Connecticut Governor Dannel P. Malloy is no friend to gun owners. In 2014, the Governor of the ironically named Constitution State received at least $1.7 million from the anti-gun Independence USA PAC, funded by billionaire plutocrat Michael Bloomberg. It’s not surprising then that he might look for ways to show some ROI for his campaign paymasters.
His most recent effort is to try to balance the Connecticut state government’s yawning $3.6 billion budget deficit on the backs of people who are exercising a natural human right, one singled out for protection in the text of the U.S. Constitution.
As part of his budget, Gov. Dannel P. Malloy is proposing to increase the state portion of the pistol permit fee from $70 to $300. He also [wants to increase] the cost of the initial 5-year pistol permit fee from $140 to $370.
The increase in fees for gun owners will bring in another $9 million to the state annually, according to the governor’s budget estimates.
Additionally, Malloy is proposing to increase background check fees from its current $50 to $75.
That increase, the governor’s budget estimates, would bring in another $2.6 million annually to the state’s coffers.
Second Amendment advocates in Connecticut are predictably concerned about this 400% increase in Pistol Permit fees. Scott Wilson, President of the Connecticut Citizens Defense League decried the proposal:
If Connecticut residents are forced to pay exorbitant fees…to purchase and/or carry a firearm for protection, it legitimately ceases to be a right anymore. This…is simply Governor Malloy trying to cover his failed policies on the backs of Connecticut gun owners.
The CCDL is holding a free workshop in Suffield, CT on the evening February 15, to talk about legislative activism. No doubt Governor Malloy’s proposal will feature prominently on the agenda.
The Connecticut matter is certainly a case study of how regulations and fees that seem limited and ‘reasonable’ when first enacted, can later be used to throttle a constitutionally protected civil right. It would have been much harder to suggest enactment of a $300 fee at the time of implementation. No, it was far easier to propose a smaller fee up front, then raise it to an astronomical level later since emotionally, the heavy-lifting was getting the idea of a fee through, not adjusting it later. (Or, as the famous quote attributed to Churchill goes, “We’ve already established what you are, madam; we’re now just haggling over the price.”)
But revenue enhancement is hardly the only goal here. National Review’s Charles C.W. Cooke points out another effect of this policy: $300 is the price of an inexpensive pistol. This doubling of the entry cost for (legal) first-time buyers will limit firearms ownership in Connecticut to the wealthy.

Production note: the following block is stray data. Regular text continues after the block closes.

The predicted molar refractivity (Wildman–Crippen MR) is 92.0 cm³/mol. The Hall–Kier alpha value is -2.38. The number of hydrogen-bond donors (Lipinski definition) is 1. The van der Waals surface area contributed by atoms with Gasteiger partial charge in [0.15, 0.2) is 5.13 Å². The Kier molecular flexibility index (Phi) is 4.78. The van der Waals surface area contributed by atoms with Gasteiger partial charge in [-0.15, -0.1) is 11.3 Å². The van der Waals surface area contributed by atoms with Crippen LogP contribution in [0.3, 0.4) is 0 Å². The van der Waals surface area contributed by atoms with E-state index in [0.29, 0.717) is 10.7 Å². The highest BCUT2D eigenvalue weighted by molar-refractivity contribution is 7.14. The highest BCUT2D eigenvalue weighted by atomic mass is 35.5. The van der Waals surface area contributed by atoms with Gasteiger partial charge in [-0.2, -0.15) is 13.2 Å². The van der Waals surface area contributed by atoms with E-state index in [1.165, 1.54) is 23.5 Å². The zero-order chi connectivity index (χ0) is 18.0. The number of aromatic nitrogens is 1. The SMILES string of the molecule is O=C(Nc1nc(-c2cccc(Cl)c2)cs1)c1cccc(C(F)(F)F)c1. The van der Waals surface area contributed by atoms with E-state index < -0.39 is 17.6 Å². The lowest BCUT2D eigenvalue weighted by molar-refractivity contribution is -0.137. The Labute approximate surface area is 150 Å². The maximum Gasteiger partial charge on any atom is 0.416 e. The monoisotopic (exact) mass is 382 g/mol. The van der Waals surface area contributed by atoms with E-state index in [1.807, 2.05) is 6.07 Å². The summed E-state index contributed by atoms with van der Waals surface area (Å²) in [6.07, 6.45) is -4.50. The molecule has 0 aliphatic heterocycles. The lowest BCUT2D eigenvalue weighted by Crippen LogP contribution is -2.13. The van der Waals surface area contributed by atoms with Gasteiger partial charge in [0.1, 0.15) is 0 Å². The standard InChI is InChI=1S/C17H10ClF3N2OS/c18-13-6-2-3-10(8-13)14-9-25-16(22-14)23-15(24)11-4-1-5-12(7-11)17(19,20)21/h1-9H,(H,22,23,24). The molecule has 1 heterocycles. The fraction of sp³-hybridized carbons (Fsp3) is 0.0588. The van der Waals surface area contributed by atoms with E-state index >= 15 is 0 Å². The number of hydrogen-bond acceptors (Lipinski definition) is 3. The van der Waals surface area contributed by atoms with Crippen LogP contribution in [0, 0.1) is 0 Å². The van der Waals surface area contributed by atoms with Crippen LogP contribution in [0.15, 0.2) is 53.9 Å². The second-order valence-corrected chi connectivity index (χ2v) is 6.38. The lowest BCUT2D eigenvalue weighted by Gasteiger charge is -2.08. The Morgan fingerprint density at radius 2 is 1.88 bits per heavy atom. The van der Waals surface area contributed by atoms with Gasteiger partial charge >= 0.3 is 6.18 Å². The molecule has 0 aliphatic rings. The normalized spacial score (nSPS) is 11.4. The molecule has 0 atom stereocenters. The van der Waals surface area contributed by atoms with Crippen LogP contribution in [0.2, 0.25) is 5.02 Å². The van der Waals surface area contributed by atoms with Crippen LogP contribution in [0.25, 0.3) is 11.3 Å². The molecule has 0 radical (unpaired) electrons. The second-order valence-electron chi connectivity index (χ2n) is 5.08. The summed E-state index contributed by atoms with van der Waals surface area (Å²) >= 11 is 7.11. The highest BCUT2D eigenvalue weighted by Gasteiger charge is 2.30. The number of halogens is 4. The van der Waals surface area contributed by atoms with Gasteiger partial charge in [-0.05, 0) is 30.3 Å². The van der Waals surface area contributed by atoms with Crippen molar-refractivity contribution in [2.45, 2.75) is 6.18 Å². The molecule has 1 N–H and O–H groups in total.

If the case for permits is to distinguish between the law-abiding and the criminal, the case for high fees is to distinguish between the rich and the poor…. [A]pplied to a constitutionally enumerated right that has been routinely recognized as such by the Supreme Court? That’s pitchfork time. And to come from the Democratic party, which views itself as being on the side of the poor, and which is institutionally opposed to voter identification laws on the grounds that one should not have to pay or be inconvenienced in order to vote? That’s just too much. (Why isn’t this a “poll tax” or “Jim Crow“? And you can’t answer, “because I choose not to accept that the Second Amendment exists.”)
I understand that Governor Malloy doesn’t like guns. But I also don’t care. The law is the law. He doesn’t get to edit the Bill of Rights.
True, the Democratic Party of my youth might have had at least one or two qualms about this policy. Alas, the party of Roosevelt, Moynihan, and Gephardt is long gone. Democratic leadership now sees the average American worker as a figure of contempt and embarrassment, viewing its most important constituency as a wealthy coastal elite.
The party is more concerned about trade and immigration policies that favor that constituency, along with a heavy dose of raw ethnic identity politics to keep the people at the lowest rung of the economic ladder mollified (or fighting amongst themselves) while they service those interests. The notion of disarming the poor by pricing them out of exercising their rights, therefore, comports quite nicely with that agenda.